The objective of both our foreign policy and our military should be straightforward: To protect us from harm and to allow us to exercise our freedoms.
Over the past couple of decades, it is difficult to see how the wars we have waged, the interventions we have conducted, the lives sacrificed, and the trillions of tax dollars we have spent on the other side of the globe have made us safer. If anything, interventionist policies have made us less safe.
Many senior military and foreign policy analysts have concluded that the rise of ISIS, for example, was encouraged by instability created by our meddling in the affairs of others. The last several administrations, both Republican and Democrat, have used our military resources to pursue regime changes, embark on impossible nation-building exercises, and to establish the United States as the policeman of the world.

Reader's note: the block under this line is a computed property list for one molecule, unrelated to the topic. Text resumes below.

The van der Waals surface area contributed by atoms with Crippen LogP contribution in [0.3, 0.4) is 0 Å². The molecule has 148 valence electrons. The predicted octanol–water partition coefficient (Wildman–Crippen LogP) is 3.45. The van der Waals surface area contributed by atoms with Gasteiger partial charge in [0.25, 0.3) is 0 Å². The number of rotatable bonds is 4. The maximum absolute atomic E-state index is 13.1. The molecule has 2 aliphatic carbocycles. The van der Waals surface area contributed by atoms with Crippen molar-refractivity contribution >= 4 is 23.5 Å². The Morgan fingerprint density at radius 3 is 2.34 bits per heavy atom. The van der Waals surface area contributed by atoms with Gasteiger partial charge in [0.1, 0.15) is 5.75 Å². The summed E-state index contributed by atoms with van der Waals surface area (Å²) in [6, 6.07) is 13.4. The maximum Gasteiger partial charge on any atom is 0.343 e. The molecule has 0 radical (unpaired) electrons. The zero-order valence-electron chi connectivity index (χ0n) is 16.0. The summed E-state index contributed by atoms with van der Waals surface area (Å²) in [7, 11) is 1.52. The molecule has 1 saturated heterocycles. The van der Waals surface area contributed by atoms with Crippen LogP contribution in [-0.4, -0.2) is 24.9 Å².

The results: New enemies and perpetual war.
We have enough problems to solve right here at home.
We must repair relationships with our allies, clarify our objectives, and only send our brave members of the military to war when clearly authorized by Congress after meaningful, transparent deliberation and debate.
The idea that we can defeat terrorism by simply putting more boots on the ground or dropping more bombs ignores the reality that this expensive tactic simply hasn't worked.